While it’s more than four weeks since Morrison announced the wage subsidy, no employers have yet received it. The payment is made “in arrears”, which means that eligible businesses that have lost their customers have to find the cash to pay the $750-a-week subsidy to employees for six to eight weeks.
Luckily, the banks are there to help.
A small business with 20 staff eligible for the $750 jobkeeper payment, who had to wait six weeks for the government’s cheque to arrive, would need to find $90,000 to pay their staff. And if it doesn’t have such an amount stuffed under the mattress, under the design principles of the most expensive policy in Australian history, the government expects it to go to the banks and ask for a loan.
The banks charge up to 10% interest on unsecured loans to business. With hundreds of thousands of businesses needing a private lender before they can access public funding, that’s not a bad source of profit for the banks in otherwise tough times. I know, I know, the banks are taking some risk of non-repayment but, as luck would have it, the government has also promised to underwrite the risks of loans to small business.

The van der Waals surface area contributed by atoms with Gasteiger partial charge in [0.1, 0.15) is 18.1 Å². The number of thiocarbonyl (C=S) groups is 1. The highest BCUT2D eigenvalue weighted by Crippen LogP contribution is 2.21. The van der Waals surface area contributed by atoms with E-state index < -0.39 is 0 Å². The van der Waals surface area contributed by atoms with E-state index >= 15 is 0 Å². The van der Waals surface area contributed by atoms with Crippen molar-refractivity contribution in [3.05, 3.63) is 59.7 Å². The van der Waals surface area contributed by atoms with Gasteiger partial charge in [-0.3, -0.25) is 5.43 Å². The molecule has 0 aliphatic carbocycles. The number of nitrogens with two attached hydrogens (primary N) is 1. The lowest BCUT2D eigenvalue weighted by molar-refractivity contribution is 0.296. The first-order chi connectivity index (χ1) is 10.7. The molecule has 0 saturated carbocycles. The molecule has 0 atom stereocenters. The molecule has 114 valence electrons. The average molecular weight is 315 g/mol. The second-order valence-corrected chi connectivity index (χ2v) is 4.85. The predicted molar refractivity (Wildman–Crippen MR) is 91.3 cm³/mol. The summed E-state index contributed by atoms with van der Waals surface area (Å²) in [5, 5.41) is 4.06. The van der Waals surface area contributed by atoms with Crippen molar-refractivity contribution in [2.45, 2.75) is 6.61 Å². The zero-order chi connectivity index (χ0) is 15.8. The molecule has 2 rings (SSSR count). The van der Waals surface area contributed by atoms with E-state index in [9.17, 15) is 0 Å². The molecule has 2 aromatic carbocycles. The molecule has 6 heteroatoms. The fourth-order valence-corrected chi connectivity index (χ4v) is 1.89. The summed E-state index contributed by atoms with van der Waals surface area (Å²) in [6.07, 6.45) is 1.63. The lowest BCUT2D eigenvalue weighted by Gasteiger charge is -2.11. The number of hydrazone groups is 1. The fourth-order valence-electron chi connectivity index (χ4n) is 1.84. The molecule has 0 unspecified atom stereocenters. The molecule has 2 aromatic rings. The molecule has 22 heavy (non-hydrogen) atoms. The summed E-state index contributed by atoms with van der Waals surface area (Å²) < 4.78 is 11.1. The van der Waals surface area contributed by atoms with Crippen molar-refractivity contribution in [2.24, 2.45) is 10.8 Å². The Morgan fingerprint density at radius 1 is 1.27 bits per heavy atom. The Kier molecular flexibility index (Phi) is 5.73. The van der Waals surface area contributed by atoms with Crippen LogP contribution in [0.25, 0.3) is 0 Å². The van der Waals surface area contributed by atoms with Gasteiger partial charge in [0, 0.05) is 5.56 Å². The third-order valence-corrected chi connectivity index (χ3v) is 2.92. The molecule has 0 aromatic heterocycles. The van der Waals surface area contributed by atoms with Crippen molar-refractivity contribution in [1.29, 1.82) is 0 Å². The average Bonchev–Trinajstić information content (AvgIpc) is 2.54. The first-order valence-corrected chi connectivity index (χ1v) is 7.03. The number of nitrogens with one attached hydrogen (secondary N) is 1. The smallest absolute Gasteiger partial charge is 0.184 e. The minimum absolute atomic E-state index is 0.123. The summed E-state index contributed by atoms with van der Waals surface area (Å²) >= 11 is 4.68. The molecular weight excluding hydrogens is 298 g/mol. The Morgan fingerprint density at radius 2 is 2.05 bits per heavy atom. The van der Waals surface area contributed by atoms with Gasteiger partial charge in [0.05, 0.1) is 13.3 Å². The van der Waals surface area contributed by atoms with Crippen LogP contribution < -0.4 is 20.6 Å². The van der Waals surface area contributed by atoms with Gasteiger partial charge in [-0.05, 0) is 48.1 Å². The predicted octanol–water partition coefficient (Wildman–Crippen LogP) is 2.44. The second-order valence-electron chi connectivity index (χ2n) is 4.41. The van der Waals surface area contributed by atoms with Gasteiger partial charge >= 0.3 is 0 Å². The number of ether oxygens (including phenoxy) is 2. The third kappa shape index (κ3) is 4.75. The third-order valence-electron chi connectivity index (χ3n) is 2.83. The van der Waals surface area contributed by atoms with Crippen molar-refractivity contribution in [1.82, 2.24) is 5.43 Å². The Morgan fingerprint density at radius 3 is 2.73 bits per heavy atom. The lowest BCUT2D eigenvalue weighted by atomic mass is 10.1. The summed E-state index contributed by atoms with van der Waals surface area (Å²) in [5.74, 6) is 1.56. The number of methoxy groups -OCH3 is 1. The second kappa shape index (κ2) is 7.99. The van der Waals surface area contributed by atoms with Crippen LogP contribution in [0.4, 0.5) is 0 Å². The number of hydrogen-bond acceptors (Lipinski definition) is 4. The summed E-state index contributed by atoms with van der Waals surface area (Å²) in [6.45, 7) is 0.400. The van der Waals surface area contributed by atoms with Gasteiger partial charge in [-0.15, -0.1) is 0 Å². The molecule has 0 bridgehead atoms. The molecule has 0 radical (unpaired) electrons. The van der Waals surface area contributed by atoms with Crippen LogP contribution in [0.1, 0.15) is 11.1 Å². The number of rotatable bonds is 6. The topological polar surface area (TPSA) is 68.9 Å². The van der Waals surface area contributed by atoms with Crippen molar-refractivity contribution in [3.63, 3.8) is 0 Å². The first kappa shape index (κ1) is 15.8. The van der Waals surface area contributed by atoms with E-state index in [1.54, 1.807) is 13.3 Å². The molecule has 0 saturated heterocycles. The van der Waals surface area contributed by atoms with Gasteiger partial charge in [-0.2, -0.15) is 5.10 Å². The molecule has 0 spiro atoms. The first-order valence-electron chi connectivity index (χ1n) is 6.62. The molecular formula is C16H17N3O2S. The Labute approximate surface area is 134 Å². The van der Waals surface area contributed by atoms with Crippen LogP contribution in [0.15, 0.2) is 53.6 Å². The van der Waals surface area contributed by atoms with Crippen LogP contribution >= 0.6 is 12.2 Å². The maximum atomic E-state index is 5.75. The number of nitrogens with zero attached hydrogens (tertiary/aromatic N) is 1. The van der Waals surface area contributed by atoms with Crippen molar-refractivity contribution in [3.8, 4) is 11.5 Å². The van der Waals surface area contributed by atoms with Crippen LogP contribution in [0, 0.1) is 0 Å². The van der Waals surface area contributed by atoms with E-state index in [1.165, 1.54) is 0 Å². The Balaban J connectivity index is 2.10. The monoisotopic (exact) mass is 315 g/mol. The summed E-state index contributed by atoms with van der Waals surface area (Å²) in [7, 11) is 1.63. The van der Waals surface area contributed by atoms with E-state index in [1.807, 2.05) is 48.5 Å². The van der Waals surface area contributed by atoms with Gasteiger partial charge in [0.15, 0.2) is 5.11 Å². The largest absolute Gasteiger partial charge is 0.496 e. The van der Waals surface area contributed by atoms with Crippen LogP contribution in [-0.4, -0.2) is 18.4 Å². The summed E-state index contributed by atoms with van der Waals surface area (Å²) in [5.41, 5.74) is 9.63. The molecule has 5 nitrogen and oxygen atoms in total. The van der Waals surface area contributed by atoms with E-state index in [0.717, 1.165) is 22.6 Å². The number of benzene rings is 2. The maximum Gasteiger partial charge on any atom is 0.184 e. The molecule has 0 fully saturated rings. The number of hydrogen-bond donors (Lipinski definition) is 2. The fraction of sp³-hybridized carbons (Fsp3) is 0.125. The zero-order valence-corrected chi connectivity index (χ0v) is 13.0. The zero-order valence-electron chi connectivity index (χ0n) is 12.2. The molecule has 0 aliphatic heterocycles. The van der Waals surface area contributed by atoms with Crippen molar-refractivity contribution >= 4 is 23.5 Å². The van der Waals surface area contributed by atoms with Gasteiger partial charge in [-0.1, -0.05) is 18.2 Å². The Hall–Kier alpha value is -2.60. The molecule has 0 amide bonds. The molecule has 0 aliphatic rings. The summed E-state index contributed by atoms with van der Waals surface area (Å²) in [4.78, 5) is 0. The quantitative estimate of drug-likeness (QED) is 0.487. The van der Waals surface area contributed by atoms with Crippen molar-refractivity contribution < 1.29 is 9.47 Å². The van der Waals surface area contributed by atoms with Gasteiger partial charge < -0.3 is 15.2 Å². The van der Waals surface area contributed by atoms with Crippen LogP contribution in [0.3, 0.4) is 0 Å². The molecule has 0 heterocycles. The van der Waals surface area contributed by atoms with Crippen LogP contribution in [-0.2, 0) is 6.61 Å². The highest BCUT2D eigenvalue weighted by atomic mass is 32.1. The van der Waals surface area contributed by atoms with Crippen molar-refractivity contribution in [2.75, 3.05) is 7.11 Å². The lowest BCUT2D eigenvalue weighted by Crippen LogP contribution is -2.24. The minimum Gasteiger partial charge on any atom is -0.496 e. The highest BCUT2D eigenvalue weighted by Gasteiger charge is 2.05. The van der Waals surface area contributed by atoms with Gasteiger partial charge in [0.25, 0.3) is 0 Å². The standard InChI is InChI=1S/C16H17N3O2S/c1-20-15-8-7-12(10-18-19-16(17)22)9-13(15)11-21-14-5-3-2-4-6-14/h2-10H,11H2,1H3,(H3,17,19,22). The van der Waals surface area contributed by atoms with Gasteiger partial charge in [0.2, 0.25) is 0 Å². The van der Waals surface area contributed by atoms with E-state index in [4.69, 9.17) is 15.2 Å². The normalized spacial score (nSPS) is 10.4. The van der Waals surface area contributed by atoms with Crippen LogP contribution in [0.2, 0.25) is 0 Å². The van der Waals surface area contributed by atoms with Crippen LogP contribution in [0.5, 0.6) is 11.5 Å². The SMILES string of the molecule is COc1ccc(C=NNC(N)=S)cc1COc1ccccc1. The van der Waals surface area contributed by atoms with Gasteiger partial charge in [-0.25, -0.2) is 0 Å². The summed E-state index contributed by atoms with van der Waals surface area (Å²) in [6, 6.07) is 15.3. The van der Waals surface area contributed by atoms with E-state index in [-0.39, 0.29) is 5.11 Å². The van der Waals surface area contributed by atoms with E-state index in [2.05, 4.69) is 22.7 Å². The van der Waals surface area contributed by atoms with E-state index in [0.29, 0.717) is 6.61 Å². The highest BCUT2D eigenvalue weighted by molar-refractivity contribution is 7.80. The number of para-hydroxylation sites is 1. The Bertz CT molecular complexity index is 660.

You would think that when a government decides to spend $130bn to help workers, it would be able to do so in a way that doesn’t require the businesses employing those workers to pay the banks while they wait for it. However, Australia’s “business-led” but government-funded approach to wage subsidies isn’t quick, cheap or efficient.
While governments like to bash the banks rhetorically, they do nothing to challenge them financially. Rather than force small business to borrow money from private banks to access the publicly funded jobkeeper, the government could have provided the cash more quickly or it could have lent the money directly to small business.
While it may seem unprecedented for governments to lend directly to individuals, the reality is that successive Labor and Coalition governments have been making tens of billions of dollars worth of loans to hundreds of thousands of Australians for decades.